Dublin’s Greatest Football Team… Heffo’s Army or Gavin’s Gang?
March 31, 2017 (No Comments) by Andy Leech

Dublin were waltzing their way into the history books, yet there was a noticeable lull in the Croke Park atmosphere. Beating a young and timid Roscommon team by 35 points does not surprise nor excite The Hill anymore. Not only do they expect it, there is a cohort of Dublin fans growing up who don’t know any different.

They forget the eons in the wilderness. The Royal neighbour collecting All-Irelands. The false dawns. The Croke Park annihilations. The sixteen barren years.

dublins-greatest-football-team-heffos-army-or-gavins-gang

But when Kevin McManamon picked up the ball on the 21 and ran straight at a tired Kerry defence in the 2011 All-Ireland final, it all changed. Two years later, Jim Gavin took over and we watched in awe and envy as the greatest football team of a generation came into being.

But Gavin’s Gang grew up listening to stories of former heroics. Of “Heffo” and the team that saved the GAA in the capital. Of Jimmy Keaveney, Tony Hanahoe, Brian Mullins. A team involved in the greatest rivalries in the history of the sport. A team that transformed it all.

As this current Dublin team ambled down the tunnel, 35 games unbeaten, many pondered the question: “Heffo’s Army” or “Gavin’s Gang”?

Heffo’s Army

Much has been written of the state of the GAA in the capital in the 60s and early 70s. Soccer was number one in urban, working class areas and Dublin hadn’t even won a Leinster since 1965. But when Kevin Heffernan took the job that few wanted in 1973, nobody could have imagined that within a year they would be Leinster and All-Ireland champions.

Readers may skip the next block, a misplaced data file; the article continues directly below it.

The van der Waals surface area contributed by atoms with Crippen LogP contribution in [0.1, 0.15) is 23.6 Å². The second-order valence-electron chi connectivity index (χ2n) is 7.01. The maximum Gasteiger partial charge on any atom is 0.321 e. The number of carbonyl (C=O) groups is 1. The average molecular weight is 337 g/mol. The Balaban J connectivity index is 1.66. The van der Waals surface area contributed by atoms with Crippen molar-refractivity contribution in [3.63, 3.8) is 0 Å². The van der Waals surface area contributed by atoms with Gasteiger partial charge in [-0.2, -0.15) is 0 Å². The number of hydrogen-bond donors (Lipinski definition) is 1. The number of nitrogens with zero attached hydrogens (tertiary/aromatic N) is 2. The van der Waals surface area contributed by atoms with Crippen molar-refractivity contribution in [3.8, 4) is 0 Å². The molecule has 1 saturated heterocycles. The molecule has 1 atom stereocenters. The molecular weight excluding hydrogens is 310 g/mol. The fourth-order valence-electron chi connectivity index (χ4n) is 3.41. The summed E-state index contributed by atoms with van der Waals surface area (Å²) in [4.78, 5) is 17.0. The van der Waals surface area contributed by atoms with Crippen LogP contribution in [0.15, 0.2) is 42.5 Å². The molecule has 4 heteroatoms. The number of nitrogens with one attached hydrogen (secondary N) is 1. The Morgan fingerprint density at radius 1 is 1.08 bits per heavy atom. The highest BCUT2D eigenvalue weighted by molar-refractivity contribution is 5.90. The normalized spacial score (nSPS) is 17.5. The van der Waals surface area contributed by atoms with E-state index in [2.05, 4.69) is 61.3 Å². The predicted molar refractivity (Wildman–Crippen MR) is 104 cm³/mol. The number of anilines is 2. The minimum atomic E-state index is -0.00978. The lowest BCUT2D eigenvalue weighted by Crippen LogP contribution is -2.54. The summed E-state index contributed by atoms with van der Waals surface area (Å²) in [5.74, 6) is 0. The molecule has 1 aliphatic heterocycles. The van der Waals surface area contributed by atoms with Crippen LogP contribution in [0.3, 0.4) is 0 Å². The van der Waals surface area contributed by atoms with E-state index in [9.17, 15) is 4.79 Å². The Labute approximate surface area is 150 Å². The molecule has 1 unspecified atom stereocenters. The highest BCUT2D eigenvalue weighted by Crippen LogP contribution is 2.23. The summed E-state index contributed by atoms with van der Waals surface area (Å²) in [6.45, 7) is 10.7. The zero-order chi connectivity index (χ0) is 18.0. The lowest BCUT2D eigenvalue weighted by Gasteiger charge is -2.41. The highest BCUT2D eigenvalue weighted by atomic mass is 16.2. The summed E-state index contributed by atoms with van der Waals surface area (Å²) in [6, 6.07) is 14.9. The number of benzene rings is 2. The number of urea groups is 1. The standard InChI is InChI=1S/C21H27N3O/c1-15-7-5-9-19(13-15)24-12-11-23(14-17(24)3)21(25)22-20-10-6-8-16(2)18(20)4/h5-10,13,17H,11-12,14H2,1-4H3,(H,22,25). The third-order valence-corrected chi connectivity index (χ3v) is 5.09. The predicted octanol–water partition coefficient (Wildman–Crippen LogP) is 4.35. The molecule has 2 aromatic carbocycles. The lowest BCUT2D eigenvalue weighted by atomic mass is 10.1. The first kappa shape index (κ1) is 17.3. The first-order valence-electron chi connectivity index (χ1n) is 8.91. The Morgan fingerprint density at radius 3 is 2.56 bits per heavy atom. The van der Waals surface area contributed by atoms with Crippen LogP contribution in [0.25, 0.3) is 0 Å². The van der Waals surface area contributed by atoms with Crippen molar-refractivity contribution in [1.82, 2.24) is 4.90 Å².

heffos-army

Revolution

Nowadays, we take the physical fitness of senior footballers for granted. But back in the 70s, having a Leinster semi-final the next morning would not be a valid excuse to forego a lash of pints and a pack of Harries. But Heffo changed that, introducing hellish training regimes that would give Dublin an advantage that no one else had. A slightly out of shape Jimmy Keaveney was coaxed out of retirement and dragged to his physical peak. He is now one of the most highly regarded forwards in Dublin’s history.

Dublin GAA was transformed. All of a sudden, sports people of the capital had a new and successful team to support. Not only did Dublin fans have new heroes on the pitch to idolise, as their team went on to claim 4 All-Irelands in a decade, they also had a manager to worship.

revolution

A Great Rivalry

It is said that what set the Dubs apart during this time, was their ability to outlast their opponents. The final quarter of a game was when they were strongest, due to their superior fitness. Only one team would eventually match them in this department. Kerry, of course.

One thing this current Dublin team lack is a great rival. Had Micko’s great Kerry team not been around, it’s hard to imagine that we would yet be able to compare Gavin’s men to that 70s team, in terms of silverware anyway. Forgive my use of an extremely annoying cliché, but in many ways, this rivalry transcended sport. Yes, some of the greatest players, and arguably the two greatest managers of all time were involved. But more importantly to many, this represented the ultimate urban-rural battle.

a-great-rivalry